Why men fall apart and how taking aspirin the right way may be a remedy or even a cure…
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The claim: aspirin strengthens bones — true or false?
Today I want to discuss a frequent cause of death and aging — frailty.
Frailty is a medical term used to describe some of the health problems that are common in older age.
The term includes unintentional weight loss, exhaustion, weakness, slow walking speed, and low physical activity.
Frailty greatly increases the risk of falls, disability, hospitalization, and death.
It is a major reason why people end up living in assisted care facilities.
And why they die in nursing homes.
But there is a lot of debate about the causes of frailty. Many claim it is simply a natural process of aging.
But it is not. Frailty is preventable, and without frailty I can’t see a reason not to live to 100, 110 or even 120 years old.
Because more and more evidence is accumulating that shows frailty can be prevented.
One of the most powerful ways to prevent frailty is, I think, aspirin.
Aspirin seems to lower the risk of frailty in older men.
This human research took place at Harvard Medical School. Innovative Aging published the results.
To see how aspirin works, you need to know that chronic inflammation in the body causes the breakdown of muscles and bone.
And aspirin may reverse inflammation.
Remember: Chronic inflammation is a catabolic process – this means that it can cause wasting of body tissues.
“Chronic inflammation may lead to frailty.”
So then, could anti-inflammatory medications lower the risk of frailty?
“The potential for anti-inflammatory medications such as aspirin to prevent frailty is unknown.”
To answer this question, researchers re-analyzed a large human study that started in the early 1980s.
“We conducted a cross-sectional cohort of 12,101 participants ≥60 years [of age] in the Physicians’ Health Study I, a completed aspirin randomized controlled trial.”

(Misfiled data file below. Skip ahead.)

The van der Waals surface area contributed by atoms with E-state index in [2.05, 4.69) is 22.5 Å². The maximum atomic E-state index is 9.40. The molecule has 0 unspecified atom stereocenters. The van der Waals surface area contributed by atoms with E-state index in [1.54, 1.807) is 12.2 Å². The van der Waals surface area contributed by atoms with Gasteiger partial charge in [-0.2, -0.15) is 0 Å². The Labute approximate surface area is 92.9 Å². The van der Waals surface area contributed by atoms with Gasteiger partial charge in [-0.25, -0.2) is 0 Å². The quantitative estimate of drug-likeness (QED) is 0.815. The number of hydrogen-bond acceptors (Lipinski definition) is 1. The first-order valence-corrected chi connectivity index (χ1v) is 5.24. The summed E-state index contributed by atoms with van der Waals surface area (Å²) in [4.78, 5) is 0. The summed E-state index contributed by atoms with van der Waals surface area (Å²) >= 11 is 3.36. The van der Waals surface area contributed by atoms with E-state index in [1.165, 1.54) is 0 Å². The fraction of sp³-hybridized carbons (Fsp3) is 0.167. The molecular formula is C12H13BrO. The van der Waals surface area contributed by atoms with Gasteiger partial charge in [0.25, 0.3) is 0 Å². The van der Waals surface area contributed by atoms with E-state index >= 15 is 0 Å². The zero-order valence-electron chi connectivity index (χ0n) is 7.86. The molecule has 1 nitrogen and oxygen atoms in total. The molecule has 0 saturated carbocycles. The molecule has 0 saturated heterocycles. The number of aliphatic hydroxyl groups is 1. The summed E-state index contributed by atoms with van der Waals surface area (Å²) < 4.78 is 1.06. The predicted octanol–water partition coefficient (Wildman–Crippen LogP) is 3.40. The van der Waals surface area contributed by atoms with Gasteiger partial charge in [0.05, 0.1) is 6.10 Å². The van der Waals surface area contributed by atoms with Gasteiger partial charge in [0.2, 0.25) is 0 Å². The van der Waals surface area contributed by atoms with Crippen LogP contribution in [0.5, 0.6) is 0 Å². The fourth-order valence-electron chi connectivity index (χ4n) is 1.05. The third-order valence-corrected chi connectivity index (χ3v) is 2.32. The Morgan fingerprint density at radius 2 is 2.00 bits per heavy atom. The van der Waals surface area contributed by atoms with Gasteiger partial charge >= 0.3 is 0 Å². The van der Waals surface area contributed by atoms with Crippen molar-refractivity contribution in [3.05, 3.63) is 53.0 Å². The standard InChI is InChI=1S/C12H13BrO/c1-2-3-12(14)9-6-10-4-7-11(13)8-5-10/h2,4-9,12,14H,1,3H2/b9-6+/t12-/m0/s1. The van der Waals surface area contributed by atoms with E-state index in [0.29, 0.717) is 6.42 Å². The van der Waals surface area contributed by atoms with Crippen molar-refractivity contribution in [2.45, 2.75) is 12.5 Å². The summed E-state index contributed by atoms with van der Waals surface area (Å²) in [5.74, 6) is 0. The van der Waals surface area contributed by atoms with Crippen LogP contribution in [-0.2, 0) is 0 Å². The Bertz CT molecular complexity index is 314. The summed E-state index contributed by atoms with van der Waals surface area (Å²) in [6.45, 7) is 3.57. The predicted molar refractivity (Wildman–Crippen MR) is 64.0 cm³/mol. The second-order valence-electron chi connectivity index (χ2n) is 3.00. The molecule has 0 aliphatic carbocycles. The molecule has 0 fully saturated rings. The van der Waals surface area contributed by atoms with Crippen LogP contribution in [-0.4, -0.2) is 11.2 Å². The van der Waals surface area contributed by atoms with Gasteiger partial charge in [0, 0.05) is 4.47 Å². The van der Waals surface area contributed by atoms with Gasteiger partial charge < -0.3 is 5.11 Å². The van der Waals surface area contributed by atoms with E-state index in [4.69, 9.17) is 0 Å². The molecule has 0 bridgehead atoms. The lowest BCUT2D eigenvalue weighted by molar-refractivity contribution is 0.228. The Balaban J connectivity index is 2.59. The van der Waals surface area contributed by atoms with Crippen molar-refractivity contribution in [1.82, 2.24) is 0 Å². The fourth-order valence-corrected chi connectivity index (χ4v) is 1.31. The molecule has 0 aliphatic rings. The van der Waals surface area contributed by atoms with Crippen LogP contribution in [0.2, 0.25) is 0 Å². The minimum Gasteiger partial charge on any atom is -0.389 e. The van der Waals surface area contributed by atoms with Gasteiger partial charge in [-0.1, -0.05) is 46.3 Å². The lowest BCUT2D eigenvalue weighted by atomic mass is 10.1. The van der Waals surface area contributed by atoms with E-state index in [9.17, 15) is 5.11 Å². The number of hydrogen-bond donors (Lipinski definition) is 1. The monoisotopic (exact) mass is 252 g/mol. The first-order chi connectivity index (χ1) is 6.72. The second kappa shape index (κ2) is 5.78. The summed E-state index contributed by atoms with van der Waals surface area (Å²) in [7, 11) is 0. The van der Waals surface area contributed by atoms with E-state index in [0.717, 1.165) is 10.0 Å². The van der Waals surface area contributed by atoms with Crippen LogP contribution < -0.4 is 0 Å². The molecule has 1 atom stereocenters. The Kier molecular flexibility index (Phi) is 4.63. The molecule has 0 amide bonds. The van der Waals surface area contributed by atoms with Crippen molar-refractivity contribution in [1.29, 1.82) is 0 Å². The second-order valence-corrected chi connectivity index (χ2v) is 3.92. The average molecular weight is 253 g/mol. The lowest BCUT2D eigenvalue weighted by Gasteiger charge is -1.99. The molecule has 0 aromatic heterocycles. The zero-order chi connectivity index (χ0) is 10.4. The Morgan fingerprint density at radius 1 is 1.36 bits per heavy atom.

The first participants were enrolled in the study in 1982. Enrollment continued for a few years after that.
All of the participants of the trial were men.
During the course of the study, researchers collected a lot of information on the participants.
The research included detailed collection of information relating to aspirin use.
The participants were split into three groups according to their aspirin usage.
“Average frequency of aspirin use was summed into 3 categories: <60 days/yr, 60–180 days/yr, and >180 days/yr.“
17 years after the beginning of the trial the researchers collected information on frailty in the participants.
“Frailty was assessed using a 33-item index administered in 1999.”
Then the researchers then analyzed the relationship between aspirin use and the prevalence of frailty.
“Logistic regression models estimated odds of prevalent frailty as a function of average aspirin use.”
At the final assessment, the average age of the participants was 70 years old.
“Median age was 70 years ( age range 60-101).”
20% of the participants of the trial were diagnosed as suffering from frailty.
The researchers compared the aspirin users to the non-aspirin users.
People who used aspirin for more than 180 days per year had a 13% lower risk of developing frailty.
People who used aspirin for 60 to 180 days per year had an 8% lower risk of becoming frail.
“The odds risk of prevalent frailty were 0.87 and 0.92.”
And the duration of aspirin use was an important factor.
People who used aspirin long term had a lower risk of frailty than less frequent users.
I also think the numbers would be more striking if they evaluated the study by dose. Many of these men took only a baby aspirin, and that may not be enough to prevent frailty.
Even so, the result was significant statistically, when the researchers took into account other factors known to affect frailty.
“Long-term frequency of aspirin use may be inversely associated with the prevalence of frailty among older men – even after consideration of multimorbidity and health behaviors.”
The results lend support to the theory that lowering inflammation could reduce the risk frailty.
Aspirin is one of the most versatile anti-inflammatory medications ever developed.
Aspirin can also lower the risk of many other diseases related to inflammation, such as, cancer, Alzheimer’s and Parkinson’s.
You should always consult a healthcare practitioner about diagnosing and treating any health problems.
—-Important Message About Inflammation in Men—-
Inflammation in your gut causes a limp member — here’s what gets rid of inflammation (for good) and strengthens “rockiness”
Believe it or not, high levels of inflammation in the body give men a weak, limp member…
And you know what causes this widespread inflammation in the body?
High estrogen levels.
Because estrogen in high amounts is like poison for men. It inflames the cells.
However… if we can lower estrogen, we can lower inflammation and start to enjoy good, strong, rigid “rockiness” again.